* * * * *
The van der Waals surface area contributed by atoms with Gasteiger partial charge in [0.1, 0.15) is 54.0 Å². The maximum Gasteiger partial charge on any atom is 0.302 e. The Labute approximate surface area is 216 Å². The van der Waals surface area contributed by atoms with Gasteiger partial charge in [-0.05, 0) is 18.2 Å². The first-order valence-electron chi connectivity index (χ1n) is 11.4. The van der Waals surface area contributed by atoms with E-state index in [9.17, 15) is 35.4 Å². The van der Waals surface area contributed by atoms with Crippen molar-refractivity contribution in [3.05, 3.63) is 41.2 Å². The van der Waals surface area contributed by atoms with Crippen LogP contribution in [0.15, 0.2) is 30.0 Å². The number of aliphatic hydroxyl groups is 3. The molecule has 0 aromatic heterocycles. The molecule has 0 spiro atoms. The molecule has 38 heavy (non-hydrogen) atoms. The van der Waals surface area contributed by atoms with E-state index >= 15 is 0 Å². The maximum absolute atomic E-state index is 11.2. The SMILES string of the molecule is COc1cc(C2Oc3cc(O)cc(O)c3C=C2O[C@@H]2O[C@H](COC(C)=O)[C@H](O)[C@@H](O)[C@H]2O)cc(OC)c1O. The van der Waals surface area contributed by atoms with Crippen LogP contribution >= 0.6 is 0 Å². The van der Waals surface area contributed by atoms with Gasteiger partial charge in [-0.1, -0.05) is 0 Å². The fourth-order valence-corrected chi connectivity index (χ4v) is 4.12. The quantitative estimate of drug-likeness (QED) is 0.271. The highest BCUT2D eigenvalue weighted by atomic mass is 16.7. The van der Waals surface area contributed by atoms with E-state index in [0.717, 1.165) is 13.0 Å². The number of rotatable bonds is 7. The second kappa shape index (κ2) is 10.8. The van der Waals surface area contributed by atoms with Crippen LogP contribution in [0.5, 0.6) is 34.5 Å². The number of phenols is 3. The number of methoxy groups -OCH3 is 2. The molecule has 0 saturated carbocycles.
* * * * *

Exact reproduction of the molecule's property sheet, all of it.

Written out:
The van der Waals surface area contributed by atoms with Gasteiger partial charge in [0.1, 0.15) is 54.0 Å². The maximum Gasteiger partial charge on any atom is 0.302 e. The Labute approximate surface area is 216 Å². The van der Waals surface area contributed by atoms with Gasteiger partial charge in [-0.05, 0) is 18.2 Å². The first-order valence-electron chi connectivity index (χ1n) is 11.4. The van der Waals surface area contributed by atoms with E-state index in [9.17, 15) is 35.4 Å². The van der Waals surface area contributed by atoms with Crippen molar-refractivity contribution in [3.05, 3.63) is 41.2 Å². The van der Waals surface area contributed by atoms with Crippen LogP contribution in [0.15, 0.2) is 30.0 Å². The number of aliphatic hydroxyl groups is 3. The molecule has 0 aromatic heterocycles. The molecule has 0 spiro atoms. The molecule has 38 heavy (non-hydrogen) atoms. The van der Waals surface area contributed by atoms with E-state index >= 15 is 0 Å². The maximum absolute atomic E-state index is 11.2. The SMILES string of the molecule is COc1cc(C2Oc3cc(O)cc(O)c3C=C2O[C@@H]2O[C@H](COC(C)=O)[C@H](O)[C@@H](O)[C@H]2O)cc(OC)c1O. The van der Waals surface area contributed by atoms with Crippen LogP contribution >= 0.6 is 0 Å². The van der Waals surface area contributed by atoms with Gasteiger partial charge in [-0.1, -0.05) is 0 Å². The fourth-order valence-corrected chi connectivity index (χ4v) is 4.12. The quantitative estimate of drug-likeness (QED) is 0.271. The highest BCUT2D eigenvalue weighted by atomic mass is 16.7. The van der Waals surface area contributed by atoms with E-state index in [0.717, 1.165) is 13.0 Å². The number of rotatable bonds is 7. The second kappa shape index (κ2) is 10.8. The van der Waals surface area contributed by atoms with Crippen LogP contribution in [0.5, 0.6) is 34.5 Å². The number of phenols is 3. The number of methoxy groups -OCH3 is 2. The molecule has 0 saturated carbocycles.